Click to enlarge image

In that same vein, let's return to the XAU/Gold ratio. As I've said, betting on downside in gold shares at this level in the ratio has generally been a low probability bet over the past 20 years, as you can see from the chart below.

Click to enlarge image

And keep in mind that those prior plunges in the ratio to the 0.21 area to even lower levels have occurred near major lows, not just off of all-time highs, as we are now. To have this low of an XAU/Gold ratio (basically back near the August panic lows) with the XAU, HUI, GDX all breaking out to new all-time highs for the first time in 25 years is extremely bullish from a contrarian standpoint.

Think about it this way: If the Dow were to melt up to a new all-time high at 20,000 and was trading at a mere PE of 5x and a dividend yield of 7% because the market was so terrified that the economy was about to collapse (even as stock prices went to new highs AND they were dirt cheap relative to earnings), would you want to short that? I sure wouldn't. That's a recipe for an upside explosion, and is actually what frequently happens at big bullish inflection points. In essence, we're seeing the equivalent of that in the gold shares right now.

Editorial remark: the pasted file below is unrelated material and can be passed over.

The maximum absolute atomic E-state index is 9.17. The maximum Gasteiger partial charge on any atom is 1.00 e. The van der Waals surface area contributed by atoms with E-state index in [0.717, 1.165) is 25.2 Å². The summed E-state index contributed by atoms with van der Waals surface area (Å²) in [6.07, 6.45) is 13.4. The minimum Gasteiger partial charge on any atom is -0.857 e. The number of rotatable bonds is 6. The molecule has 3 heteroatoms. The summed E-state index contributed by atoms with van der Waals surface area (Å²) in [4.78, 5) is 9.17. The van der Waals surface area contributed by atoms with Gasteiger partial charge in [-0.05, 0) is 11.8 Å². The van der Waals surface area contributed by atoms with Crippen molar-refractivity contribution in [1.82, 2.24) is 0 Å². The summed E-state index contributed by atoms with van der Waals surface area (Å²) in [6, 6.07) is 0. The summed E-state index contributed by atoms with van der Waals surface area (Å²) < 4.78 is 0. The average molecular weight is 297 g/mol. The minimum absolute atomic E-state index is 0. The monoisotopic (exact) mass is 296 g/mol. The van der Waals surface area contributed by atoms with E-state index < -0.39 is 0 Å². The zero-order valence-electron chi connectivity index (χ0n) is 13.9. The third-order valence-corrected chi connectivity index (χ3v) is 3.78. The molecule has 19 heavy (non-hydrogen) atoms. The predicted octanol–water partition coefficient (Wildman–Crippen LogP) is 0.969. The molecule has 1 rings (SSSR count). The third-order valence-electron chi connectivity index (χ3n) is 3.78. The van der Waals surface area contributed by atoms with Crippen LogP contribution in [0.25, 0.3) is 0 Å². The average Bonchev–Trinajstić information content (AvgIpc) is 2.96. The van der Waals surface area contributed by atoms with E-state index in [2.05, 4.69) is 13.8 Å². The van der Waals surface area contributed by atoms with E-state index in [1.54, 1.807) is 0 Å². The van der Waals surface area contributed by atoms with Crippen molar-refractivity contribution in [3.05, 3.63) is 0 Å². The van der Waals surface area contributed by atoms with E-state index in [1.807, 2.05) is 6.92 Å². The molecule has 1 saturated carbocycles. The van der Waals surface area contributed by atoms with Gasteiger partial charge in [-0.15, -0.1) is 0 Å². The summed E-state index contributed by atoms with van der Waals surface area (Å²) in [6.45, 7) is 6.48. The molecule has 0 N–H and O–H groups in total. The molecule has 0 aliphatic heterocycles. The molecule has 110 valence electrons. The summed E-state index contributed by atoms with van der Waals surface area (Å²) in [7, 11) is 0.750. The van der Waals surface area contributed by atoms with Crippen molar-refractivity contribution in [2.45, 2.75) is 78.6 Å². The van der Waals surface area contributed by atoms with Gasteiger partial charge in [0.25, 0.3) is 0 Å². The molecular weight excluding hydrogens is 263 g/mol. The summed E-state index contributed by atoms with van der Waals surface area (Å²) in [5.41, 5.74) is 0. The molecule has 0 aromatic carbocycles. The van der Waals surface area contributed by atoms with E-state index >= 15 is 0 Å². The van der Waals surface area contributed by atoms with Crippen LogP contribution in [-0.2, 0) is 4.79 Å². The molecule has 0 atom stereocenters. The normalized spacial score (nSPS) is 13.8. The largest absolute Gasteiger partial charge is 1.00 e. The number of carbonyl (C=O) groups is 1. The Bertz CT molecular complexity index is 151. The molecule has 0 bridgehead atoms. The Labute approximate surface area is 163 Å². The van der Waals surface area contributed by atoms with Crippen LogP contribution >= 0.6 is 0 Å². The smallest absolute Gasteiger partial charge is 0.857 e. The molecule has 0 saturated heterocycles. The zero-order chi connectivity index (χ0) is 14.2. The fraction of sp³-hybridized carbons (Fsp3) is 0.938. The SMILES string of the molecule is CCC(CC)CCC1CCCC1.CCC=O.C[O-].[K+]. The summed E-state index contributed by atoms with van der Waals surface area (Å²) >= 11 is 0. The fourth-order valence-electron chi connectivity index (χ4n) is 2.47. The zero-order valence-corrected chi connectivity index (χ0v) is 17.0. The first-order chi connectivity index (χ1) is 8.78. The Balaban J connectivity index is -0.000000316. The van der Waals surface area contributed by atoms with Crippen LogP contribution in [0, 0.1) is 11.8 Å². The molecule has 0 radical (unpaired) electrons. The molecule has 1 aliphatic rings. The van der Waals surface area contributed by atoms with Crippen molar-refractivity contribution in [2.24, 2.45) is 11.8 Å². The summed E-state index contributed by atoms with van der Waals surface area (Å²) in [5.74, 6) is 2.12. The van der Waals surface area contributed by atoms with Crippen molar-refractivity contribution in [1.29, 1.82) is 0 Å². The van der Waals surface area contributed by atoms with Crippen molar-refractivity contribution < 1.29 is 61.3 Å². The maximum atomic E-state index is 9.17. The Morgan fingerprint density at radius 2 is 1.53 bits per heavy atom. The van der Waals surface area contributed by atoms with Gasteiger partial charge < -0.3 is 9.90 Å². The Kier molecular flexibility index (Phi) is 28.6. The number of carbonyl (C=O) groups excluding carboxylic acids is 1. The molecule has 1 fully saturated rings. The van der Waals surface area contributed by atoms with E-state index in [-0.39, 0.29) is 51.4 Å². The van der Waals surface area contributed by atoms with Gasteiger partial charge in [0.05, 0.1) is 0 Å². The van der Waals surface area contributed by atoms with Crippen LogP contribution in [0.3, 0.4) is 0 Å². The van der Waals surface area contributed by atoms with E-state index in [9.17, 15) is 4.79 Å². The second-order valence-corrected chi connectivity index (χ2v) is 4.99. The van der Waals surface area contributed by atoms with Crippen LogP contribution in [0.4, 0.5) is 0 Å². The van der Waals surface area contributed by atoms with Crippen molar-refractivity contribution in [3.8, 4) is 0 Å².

Click to enlarge image

I would also note that this XAU/Gold ratio (see the second chart below) has actually been improving this week since hitting its low a few days ago back near the August low, and even today, the XAU is diverging from gold by not even returning to its low for the week (or even its low of two days ago) even as gold is going out a fresh new low for the week (first chart below).

Click to enlarge image

Click to enlarge image

That's bullish action in the shares and suggests to me prices will resolve to the upside for the entire complex, not the downside. Keep in mind that the low for both the shares (whether the XAU, HUI, or GDX) and the metal for the pullback that began in early November is still last week's low for the time being, and some shares have actually been breaking out to the upside over the past several days even as gold has come in. For example, note AngloGold Ashanti (AU) is hitting a new 6-month high today. In fact, it wouldn't surprise me if the shares even rallied back this afternoon after the metal closes.